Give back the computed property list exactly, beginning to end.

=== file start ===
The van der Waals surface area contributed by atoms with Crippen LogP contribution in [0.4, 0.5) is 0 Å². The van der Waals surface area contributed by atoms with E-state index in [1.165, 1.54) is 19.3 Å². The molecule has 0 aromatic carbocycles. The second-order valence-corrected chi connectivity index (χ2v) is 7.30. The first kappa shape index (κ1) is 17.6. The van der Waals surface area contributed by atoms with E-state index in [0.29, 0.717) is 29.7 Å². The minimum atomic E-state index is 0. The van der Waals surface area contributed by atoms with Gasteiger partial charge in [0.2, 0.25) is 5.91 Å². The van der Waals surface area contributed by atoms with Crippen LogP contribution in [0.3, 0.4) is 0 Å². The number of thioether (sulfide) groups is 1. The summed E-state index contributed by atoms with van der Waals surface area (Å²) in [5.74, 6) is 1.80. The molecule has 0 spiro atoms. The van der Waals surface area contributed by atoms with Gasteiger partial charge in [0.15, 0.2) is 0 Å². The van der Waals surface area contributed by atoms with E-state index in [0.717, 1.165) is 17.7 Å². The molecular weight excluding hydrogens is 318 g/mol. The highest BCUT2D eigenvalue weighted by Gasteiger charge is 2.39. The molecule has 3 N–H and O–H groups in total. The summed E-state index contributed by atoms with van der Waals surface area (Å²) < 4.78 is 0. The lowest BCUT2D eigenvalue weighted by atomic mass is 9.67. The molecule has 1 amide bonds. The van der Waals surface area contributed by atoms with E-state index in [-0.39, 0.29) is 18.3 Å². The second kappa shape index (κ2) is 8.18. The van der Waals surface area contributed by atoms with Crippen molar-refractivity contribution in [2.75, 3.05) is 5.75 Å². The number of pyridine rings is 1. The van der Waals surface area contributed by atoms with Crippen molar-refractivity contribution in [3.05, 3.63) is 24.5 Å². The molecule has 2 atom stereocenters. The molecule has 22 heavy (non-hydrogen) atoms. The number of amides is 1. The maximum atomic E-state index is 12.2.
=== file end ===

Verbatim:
The van der Waals surface area contributed by atoms with Crippen LogP contribution in [0.4, 0.5) is 0 Å². The van der Waals surface area contributed by atoms with E-state index in [1.165, 1.54) is 19.3 Å². The molecule has 0 aromatic carbocycles. The second-order valence-corrected chi connectivity index (χ2v) is 7.30. The first kappa shape index (κ1) is 17.6. The van der Waals surface area contributed by atoms with E-state index in [0.29, 0.717) is 29.7 Å². The minimum atomic E-state index is 0. The van der Waals surface area contributed by atoms with Gasteiger partial charge in [0.2, 0.25) is 5.91 Å². The van der Waals surface area contributed by atoms with Crippen LogP contribution in [0.3, 0.4) is 0 Å². The number of thioether (sulfide) groups is 1. The summed E-state index contributed by atoms with van der Waals surface area (Å²) in [5.74, 6) is 1.80. The molecule has 0 spiro atoms. The van der Waals surface area contributed by atoms with Gasteiger partial charge in [0.15, 0.2) is 0 Å². The van der Waals surface area contributed by atoms with E-state index in [0.717, 1.165) is 17.7 Å². The molecular weight excluding hydrogens is 318 g/mol. The highest BCUT2D eigenvalue weighted by Gasteiger charge is 2.39. The molecule has 3 N–H and O–H groups in total. The summed E-state index contributed by atoms with van der Waals surface area (Å²) < 4.78 is 0. The lowest BCUT2D eigenvalue weighted by atomic mass is 9.67. The molecule has 1 amide bonds. The van der Waals surface area contributed by atoms with E-state index in [-0.39, 0.29) is 18.3 Å². The second kappa shape index (κ2) is 8.18. The van der Waals surface area contributed by atoms with Crippen molar-refractivity contribution in [2.75, 3.05) is 5.75 Å². The number of pyridine rings is 1. The van der Waals surface area contributed by atoms with Crippen molar-refractivity contribution in [3.05, 3.63) is 24.5 Å². The molecule has 2 atom stereocenters. The molecule has 22 heavy (non-hydrogen) atoms. The number of amides is 1. The maximum atomic E-state index is 12.2.